Educational Program Day 12

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Remember that as you uncover more and more repressed emotions, issues may arise that you might find to be difficult or unpleasant. Take a moment to investigate how you are doing emotionally since starting this program. How have you been handling uncovering emotions and issues? Have you had any negative feelings about yourself or developed low self-worth? If so, perhaps it would be helpful for you to visit with a therapist who could help you handle your repressed emotions as they arise during your treatment.

Educational Activity: Understanding what causes TMS symptoms is vital to recovering from the chronic symptoms that have controlled and dominated the lives of the people with TMS. It is also important to understand the role our thoughts play in the pain cycle. The way we think and feel about our symptoms can either exacerbate or ameliorate our chronic symptoms. Today's educational activity gives a few suggestions on how a person can adjust their thinking in a way that will help them become symptom-free. The article is called Three Strategies for Thinking Clean and is part of a series of updates by TMS coach Monte Hueftle. To read the article, click on this link.

Expressing your feelings about events, either in your past or current situation, can greatly reduce the severity of your symptoms. However there is one more area that needs to be addressed in order to fully defeat TMS: personality traits. Certain personality traits are especially common among TMS/PPD patients. An explanation of these traits can be found on the TMS Personality Traits wiki page. It is paramount to understand how our personality traits affect our lives and create physical symptoms. Journaling about your personality will help you in overcoming TMS. In doing this, focus on how a specific personality trait affects your life. How does being a perfectionist affect what you do? If you are a goodist, do you routinely volunteer for tasks that you really don't want to do? Think about how your personality leads to you doing things that you do not really want to do. Today you will be doing a free write on your personality. Take one trait from your personality list and begin to write about how it affects your life.

I am a _________________________________________, and it affects me because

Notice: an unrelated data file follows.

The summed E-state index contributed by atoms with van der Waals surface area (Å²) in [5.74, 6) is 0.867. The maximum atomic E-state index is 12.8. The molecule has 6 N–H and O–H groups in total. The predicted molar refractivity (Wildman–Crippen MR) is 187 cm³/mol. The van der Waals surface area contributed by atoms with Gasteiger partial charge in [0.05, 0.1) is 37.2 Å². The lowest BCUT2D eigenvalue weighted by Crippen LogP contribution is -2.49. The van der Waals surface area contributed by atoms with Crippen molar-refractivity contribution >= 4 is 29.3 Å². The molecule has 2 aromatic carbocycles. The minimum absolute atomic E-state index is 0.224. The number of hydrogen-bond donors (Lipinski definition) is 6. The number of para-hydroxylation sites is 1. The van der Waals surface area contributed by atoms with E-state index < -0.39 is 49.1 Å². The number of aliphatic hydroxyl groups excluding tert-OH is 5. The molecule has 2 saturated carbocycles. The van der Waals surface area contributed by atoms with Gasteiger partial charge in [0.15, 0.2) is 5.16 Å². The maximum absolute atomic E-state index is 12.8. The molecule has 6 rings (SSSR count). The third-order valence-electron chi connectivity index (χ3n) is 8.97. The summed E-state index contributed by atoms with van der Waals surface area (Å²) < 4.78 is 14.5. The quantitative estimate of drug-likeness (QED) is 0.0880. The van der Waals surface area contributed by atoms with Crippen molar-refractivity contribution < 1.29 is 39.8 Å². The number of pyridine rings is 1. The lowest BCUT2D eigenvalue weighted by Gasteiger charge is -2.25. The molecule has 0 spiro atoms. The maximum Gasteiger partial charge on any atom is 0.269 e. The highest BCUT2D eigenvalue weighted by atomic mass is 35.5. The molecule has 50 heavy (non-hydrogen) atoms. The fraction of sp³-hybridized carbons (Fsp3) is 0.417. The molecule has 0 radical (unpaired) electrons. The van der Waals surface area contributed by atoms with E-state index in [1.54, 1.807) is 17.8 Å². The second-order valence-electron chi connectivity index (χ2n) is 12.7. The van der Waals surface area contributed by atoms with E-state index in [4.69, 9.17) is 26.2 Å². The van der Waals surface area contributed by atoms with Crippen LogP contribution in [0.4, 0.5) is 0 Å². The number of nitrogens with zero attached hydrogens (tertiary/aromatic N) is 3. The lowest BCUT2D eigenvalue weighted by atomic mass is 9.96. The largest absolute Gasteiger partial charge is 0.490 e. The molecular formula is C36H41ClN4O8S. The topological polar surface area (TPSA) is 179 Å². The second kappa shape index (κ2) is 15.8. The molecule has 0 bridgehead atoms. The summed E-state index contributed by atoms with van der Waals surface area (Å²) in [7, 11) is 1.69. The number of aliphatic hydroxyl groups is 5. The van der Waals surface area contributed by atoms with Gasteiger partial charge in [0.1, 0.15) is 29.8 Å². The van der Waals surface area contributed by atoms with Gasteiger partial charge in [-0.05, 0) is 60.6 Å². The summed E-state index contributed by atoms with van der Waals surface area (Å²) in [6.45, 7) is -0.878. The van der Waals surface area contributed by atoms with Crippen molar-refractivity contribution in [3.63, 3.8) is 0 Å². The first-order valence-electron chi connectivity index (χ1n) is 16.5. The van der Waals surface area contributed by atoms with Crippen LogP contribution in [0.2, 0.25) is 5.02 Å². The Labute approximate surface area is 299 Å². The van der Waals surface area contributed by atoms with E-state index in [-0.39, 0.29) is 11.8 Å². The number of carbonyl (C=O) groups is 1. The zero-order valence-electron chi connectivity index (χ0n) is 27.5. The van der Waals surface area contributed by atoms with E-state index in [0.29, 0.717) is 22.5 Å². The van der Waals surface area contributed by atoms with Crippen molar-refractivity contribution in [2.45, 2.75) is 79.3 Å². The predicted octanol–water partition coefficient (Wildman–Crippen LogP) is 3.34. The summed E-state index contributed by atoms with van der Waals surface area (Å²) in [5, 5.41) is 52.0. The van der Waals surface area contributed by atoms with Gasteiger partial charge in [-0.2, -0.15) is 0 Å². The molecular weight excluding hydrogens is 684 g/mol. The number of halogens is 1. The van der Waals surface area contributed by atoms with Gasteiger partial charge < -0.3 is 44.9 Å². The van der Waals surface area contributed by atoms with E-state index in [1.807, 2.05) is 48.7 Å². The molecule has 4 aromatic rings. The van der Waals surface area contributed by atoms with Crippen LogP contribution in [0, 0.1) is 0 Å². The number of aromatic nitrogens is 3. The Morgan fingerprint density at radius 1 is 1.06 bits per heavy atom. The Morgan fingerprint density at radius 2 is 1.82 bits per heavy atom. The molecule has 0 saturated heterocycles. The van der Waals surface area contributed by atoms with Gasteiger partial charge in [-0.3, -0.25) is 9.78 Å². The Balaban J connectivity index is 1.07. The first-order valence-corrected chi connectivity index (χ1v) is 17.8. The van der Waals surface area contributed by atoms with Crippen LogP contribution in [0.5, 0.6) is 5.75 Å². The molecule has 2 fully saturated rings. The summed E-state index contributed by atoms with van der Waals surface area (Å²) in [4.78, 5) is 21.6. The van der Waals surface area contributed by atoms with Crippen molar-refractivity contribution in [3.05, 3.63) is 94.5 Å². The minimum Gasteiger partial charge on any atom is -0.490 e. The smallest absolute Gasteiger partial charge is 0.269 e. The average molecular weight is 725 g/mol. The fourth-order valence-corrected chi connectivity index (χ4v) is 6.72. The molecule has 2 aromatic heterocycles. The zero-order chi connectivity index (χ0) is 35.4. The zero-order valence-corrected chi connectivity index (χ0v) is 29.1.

Work the List and the Holmes and Rahe Social Readjustment Rating Scale (SRRS): If you have not completely filled out your TMS lists yet, spend 3-4 minutes adding to them. Remember, do not worry if they are directly related to your pain, and do not try to solve them right now. Simply think of things that might be causing your symptoms and write them down. You will have time to journal about them later in the program.

One tool that can help you develop your Current Events and Stresses list is the Holmes and Rahe Stress Scale.

The Holmes and Rahe Stress Scale is a list of 43 items that can help predict whether recent stressful events in a person’s life may cause them to develop physical symptoms. The scale includes a variety of items, from small disappointments to major life changes. Interestingly, the scale uses a broad definition of stress, looking at all change as opposed to only negative life events. The scale was originally developed in 1967, and, more recently, has been used by Dr. John Sarno for TMS/PPD psycho-educational treatment.

Dr. Sherman is the co-author of “Pathways to Pain Relief,” and has provided psychotherapy to Dr. Sarno’s patients for 29 years. Dr. Sherman has donated an introduction to the Holmes and Rahe Stress Scale, specifically focusing on how the scale can be useful for TMS treatments. He discusses both the benefits of the scale and the potential danger in overemphasizing the scale’s results:

“The Holmes and Rahe Stress Scale should never be misused to establish, confirm, or refute the diagnosis of a mindbody disorder. However, the Holmes and Rahe Stress Scale is a valuable tool to examine and understand an individual’s history and psychodynamics with respect to the development of TMS/PPD.”

If you are interested in your stress score on the Holmes and Rahe Stress Scale, the scale is available below. The number of "Life Change Units" that apply to events in the past year of an individual's life are added and the final score will give a rough estimate of how stress affects health. This scale is designed specifically for adults. For a different scale, click here.

Life event Life change units
Death of a spouse 100
Divorce 73
Marital separation 65
Imprisonment 63
Death of a close family member 63
Personal injury or illness 53
Marriage 50
Dismissal from work 47
Marital reconciliation 45
Retirement 45
Change in health of family member 44
Pregnancy 40
Sexual difficulties 39
Gain a new family member 39
Business readjustment 39
Change in financial state 38
Death of a close friend 37
Change to different line of work 36
Change in frequency of arguments 35
Major mortgage 32
Foreclosure of mortgage or loan 30
Change in responsibilities at work 29
Child leaving home 29
Trouble with in-laws 29
Outstanding personal achievement 28
Spouse starts or stops work 26
Begin or end school 26
Change in living conditions 25
Revision of personal habits 24
Trouble with boss 23
Change in working hours or conditions 20
Change in residence 20
Change in schools 20
Change in recreation 19
Change in church activities 19
Change in social activities 18
Minor mortgage or loan 17
Change in sleeping habits 16
Change in number of family reunions 15
Change in eating habits 15
Vacation 13
Christmas 12
Minor violation of law 11

Score of 300+: At risk of illness.

Score of 150-299: Risk of illness is moderate (reduced by 30% from the above risk).

Score <150: Only have a slight risk of illness.

Question To Ponder
What is one of your best memories from your childhood?

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